Often, switching to a mainstream lender from the high street banks will present a more competitive option; if we have advised you on a bridging loan, it will save you a lot of time if we assist with any future conversion back to a traditional mortgage.
Example uses of bridging finance
Bridging finance is often used where speed of arrangement is a concern. It is frequently used with the purchase of property at auction, especially where there is a concern about traditional lending being suitable; due to the need to complete within a 30-day timeframe.
That would apply to properties in a non-habitable or lettable state, such as those without a functioning kitchen, bathroom, plumbing or electrical services.
It is also used, for purchasing properties with major structural concerns preventing a mortgage, such as subsidence requiring underpinning.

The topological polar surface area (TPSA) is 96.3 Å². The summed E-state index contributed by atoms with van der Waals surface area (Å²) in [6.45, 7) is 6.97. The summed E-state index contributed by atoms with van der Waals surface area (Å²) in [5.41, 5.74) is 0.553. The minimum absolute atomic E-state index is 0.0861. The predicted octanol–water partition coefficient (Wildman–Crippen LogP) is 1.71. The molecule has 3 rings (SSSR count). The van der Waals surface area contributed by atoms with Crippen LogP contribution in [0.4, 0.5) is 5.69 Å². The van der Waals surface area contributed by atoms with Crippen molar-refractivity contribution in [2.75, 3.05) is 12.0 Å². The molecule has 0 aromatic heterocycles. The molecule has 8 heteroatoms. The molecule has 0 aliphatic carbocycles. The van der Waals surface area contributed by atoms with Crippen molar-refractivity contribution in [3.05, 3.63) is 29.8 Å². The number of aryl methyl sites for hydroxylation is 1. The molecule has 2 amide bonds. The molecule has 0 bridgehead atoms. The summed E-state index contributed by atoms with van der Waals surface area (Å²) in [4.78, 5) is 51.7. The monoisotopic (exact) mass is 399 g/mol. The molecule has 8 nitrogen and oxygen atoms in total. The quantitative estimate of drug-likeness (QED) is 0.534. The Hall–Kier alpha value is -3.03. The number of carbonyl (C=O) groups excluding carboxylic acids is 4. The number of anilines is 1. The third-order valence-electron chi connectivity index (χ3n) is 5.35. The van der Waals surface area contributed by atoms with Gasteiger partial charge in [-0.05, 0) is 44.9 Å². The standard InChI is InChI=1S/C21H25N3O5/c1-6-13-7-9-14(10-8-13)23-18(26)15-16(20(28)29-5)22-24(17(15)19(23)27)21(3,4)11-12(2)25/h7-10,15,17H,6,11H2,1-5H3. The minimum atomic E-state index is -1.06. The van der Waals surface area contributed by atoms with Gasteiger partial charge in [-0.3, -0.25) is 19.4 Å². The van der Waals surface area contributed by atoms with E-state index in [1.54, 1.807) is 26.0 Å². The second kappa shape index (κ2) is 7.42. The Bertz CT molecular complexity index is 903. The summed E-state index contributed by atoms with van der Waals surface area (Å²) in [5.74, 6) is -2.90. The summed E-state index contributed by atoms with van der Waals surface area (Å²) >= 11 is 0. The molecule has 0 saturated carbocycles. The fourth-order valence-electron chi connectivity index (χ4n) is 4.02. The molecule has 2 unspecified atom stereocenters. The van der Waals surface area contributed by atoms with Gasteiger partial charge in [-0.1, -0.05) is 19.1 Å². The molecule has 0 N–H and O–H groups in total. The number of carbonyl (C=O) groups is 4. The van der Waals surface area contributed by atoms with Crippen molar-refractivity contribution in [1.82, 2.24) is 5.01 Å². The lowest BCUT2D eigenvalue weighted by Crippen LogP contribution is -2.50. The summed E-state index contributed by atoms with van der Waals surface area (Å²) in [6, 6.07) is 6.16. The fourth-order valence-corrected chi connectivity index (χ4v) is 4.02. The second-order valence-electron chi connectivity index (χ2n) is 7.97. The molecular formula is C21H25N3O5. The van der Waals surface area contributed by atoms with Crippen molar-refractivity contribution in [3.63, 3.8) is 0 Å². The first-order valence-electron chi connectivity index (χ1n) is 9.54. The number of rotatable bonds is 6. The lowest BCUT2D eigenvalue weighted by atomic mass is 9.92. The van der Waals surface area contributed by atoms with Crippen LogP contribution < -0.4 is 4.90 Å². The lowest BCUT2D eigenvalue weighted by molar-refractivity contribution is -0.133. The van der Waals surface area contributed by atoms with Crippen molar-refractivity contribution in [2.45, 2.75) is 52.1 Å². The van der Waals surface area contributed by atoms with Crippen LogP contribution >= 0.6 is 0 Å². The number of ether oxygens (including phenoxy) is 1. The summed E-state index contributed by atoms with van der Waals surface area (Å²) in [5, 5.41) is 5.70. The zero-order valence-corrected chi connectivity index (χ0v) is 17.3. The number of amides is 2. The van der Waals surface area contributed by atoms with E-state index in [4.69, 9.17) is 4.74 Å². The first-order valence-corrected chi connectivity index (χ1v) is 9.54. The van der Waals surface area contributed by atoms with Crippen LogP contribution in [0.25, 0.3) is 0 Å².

Purchasing a property to change use is another common issue; a property previously used as a ‘house in multiple occupation’, or converting a bed and breakfast back to a purely residential use, or vice versa.
Bridging loans can be a great way of breaking chains. Raising a loan against an existing property to fund the purchase of an investment, especially when the new property is unsuitable for a mortgage.
Others may use a bridging loan when buying a new home to complete the purchase whilst their old home remains on the market.